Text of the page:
Chapter 3. Configuring the Date and Time

Modern operating systems distinguish between the following two types of clocks:
  • real-time clock (RTC), commonly referred to as a hardware clock, (typically an integrated circuit on the system board) that is completely independent of the current state of the operating system and runs even when the computer is shut down.
  • system clock, also known as a software clock, that is maintained by the kernel and its initial value is based on the real-time clock. Once the system is booted and the system clock is initialized, the system clock is completely independent of the real-time clock.
The system time is always kept in Coordinated Universal Time (UTC) and converted in applications to local time as needed. Local time is the actual time in your current time zone, taking into account daylight saving time (DST). The real-time clock can use either UTC or local time. UTC is recommended.
Fedora 25 offers three command line tools that can be used to configure and display information about the system date and time: the timedatectl utility, which is new in Fedora 25 and is part of systemd; the traditional date command; and the hwclock utility for accessing the hardware clock.

3.1. Using the timedatectl Command

The timedatectl utility is distributed as part of the systemd system and service manager and allows you to review and change the configuration of the system clock. You can use this tool to change the current date and time, set the time zone, or enable automatic synchronization of the system clock with a remote server.
For information on how to display the current date and time in a custom format, see also Section 3.2, “Using the date Command”.

3.1.1. Displaying the Current Date and Time

To display the current date and time along with detailed information about the configuration of the system and hardware clock, run the timedatectl command with no additional command line options:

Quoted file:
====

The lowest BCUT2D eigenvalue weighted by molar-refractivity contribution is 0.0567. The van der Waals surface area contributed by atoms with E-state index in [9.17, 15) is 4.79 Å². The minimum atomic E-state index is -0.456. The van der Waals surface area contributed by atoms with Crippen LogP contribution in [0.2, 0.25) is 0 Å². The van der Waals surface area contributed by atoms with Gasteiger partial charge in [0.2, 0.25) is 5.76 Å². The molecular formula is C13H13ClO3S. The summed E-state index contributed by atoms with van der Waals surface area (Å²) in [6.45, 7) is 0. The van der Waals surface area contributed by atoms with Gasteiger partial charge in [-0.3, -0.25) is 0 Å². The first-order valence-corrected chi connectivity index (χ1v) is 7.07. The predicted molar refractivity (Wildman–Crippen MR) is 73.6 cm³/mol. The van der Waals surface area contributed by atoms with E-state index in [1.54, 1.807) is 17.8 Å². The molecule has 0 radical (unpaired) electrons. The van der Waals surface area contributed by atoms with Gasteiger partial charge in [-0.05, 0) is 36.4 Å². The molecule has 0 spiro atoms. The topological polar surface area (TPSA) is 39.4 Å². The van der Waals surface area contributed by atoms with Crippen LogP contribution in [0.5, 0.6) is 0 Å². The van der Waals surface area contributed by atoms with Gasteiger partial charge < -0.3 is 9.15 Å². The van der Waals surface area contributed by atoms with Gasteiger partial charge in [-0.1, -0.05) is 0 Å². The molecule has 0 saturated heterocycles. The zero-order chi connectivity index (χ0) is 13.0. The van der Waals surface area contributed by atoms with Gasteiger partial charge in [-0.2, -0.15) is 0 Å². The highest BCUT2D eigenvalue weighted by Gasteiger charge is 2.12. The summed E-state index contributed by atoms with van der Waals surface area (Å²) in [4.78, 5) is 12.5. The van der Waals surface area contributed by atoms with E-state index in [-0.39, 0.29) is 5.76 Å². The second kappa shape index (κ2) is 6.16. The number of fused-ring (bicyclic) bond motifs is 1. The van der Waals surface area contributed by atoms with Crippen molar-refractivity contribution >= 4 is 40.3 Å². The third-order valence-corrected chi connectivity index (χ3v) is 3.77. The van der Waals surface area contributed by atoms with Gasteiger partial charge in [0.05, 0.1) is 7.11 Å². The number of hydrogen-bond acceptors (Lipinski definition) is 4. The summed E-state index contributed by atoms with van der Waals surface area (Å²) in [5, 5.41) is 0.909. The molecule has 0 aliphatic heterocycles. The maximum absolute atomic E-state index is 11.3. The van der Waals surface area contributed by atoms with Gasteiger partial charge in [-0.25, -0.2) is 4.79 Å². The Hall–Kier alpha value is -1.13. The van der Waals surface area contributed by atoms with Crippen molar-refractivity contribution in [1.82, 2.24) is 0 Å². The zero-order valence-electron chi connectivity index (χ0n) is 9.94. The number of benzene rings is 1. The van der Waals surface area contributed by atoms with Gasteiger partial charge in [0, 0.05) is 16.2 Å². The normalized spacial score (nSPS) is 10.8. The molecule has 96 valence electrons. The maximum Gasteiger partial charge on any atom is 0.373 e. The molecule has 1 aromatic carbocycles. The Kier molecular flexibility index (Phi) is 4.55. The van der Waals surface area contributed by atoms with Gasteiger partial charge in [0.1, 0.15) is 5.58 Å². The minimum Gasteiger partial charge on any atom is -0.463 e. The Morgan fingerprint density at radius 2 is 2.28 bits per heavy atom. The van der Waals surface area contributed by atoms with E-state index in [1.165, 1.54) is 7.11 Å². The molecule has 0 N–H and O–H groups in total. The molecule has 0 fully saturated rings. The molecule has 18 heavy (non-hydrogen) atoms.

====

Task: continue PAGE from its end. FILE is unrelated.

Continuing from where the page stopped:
timedatectl
This displays the local and universal time, the currently used time zone, the status of the Network Time Protocol (NTP) configuration, and additional information related to DST.
Example 3.1. Displaying the Current Date and Time
The following is an example output of the timedatectl command on a system that does not use NTP to synchronize the system clock with a remote server:
~]$ timedatectl
      Local time: Mon 2013-09-16 19:30:24 CEST
  Universal time: Mon 2013-09-16 17:30:24 UTC
        Timezone: Europe/Prague (CEST, +0200)
     NTP enabled: no
NTP synchronized: no
 RTC in local TZ: no
      DST active: yes
 Last DST change: DST began at
                  Sun 2013-03-31 01:59:59 CET
                  Sun 2013-03-31 03:00:00 CEST
 Next DST change: DST ends (the clock jumps one hour backwards) at
                  Sun 2013-10-27 02:59:59 CEST
                  Sun 2013-10-27 02:00:00 CET

3.1.2. Changing the Current Time

To change the current time, type the following at a shell prompt as root:
timedatectl set-time HH:MM:SS
Replace HH with an hour, MM with a minute, and SS with a second, all typed in two-digit form.
This command updates both the system time and the hardware clock. The result it is similar to using both the date --setand hwclock --systohc commands.
The command will fail if an NTP service is enabled. See Section 3.1.5, “Synchronizing the System Clock with a Remote Server” to temporally disable the service.
Example 3.2. Changing the Current Time
To change the current time to 11:26 p.m., run the following command as root:
~]# timedatectl set-time 23:26:00

By default, the system is configured to use UTC. To configure your system to maintain the clock in the local time, run the timedatectl command with the set-local-rtc option as root:
timedatectl set-local-rtc boolean